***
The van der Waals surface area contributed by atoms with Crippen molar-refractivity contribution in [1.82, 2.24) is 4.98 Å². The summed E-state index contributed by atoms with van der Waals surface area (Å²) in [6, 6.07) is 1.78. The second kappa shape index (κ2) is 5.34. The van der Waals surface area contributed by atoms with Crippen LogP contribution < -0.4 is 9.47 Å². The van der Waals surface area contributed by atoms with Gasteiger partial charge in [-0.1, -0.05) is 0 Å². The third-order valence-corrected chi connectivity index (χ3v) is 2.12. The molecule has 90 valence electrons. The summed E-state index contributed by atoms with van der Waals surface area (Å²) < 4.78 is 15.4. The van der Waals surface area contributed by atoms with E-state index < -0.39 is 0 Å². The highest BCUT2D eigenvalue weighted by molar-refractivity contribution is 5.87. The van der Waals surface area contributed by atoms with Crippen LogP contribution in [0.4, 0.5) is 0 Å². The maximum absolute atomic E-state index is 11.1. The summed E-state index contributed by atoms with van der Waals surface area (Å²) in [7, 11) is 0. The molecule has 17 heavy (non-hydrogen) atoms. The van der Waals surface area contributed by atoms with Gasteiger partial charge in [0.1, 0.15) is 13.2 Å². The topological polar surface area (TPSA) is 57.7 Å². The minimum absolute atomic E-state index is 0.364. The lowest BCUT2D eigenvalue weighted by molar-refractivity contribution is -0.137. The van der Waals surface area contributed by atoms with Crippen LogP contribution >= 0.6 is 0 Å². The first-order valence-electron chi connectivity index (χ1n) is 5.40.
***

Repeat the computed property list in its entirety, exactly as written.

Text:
The van der Waals surface area contributed by atoms with Crippen molar-refractivity contribution in [1.82, 2.24) is 4.98 Å². The summed E-state index contributed by atoms with van der Waals surface area (Å²) in [6, 6.07) is 1.78. The second kappa shape index (κ2) is 5.34. The van der Waals surface area contributed by atoms with Crippen LogP contribution < -0.4 is 9.47 Å². The van der Waals surface area contributed by atoms with Gasteiger partial charge in [-0.1, -0.05) is 0 Å². The third-order valence-corrected chi connectivity index (χ3v) is 2.12. The molecule has 90 valence electrons. The summed E-state index contributed by atoms with van der Waals surface area (Å²) < 4.78 is 15.4. The van der Waals surface area contributed by atoms with E-state index < -0.39 is 0 Å². The highest BCUT2D eigenvalue weighted by molar-refractivity contribution is 5.87. The van der Waals surface area contributed by atoms with Crippen LogP contribution in [0.4, 0.5) is 0 Å². The maximum absolute atomic E-state index is 11.1. The summed E-state index contributed by atoms with van der Waals surface area (Å²) in [7, 11) is 0. The molecule has 17 heavy (non-hydrogen) atoms. The van der Waals surface area contributed by atoms with Gasteiger partial charge in [0.1, 0.15) is 13.2 Å². The topological polar surface area (TPSA) is 57.7 Å². The minimum absolute atomic E-state index is 0.364. The lowest BCUT2D eigenvalue weighted by molar-refractivity contribution is -0.137. The van der Waals surface area contributed by atoms with Crippen LogP contribution >= 0.6 is 0 Å². The first-order valence-electron chi connectivity index (χ1n) is 5.40.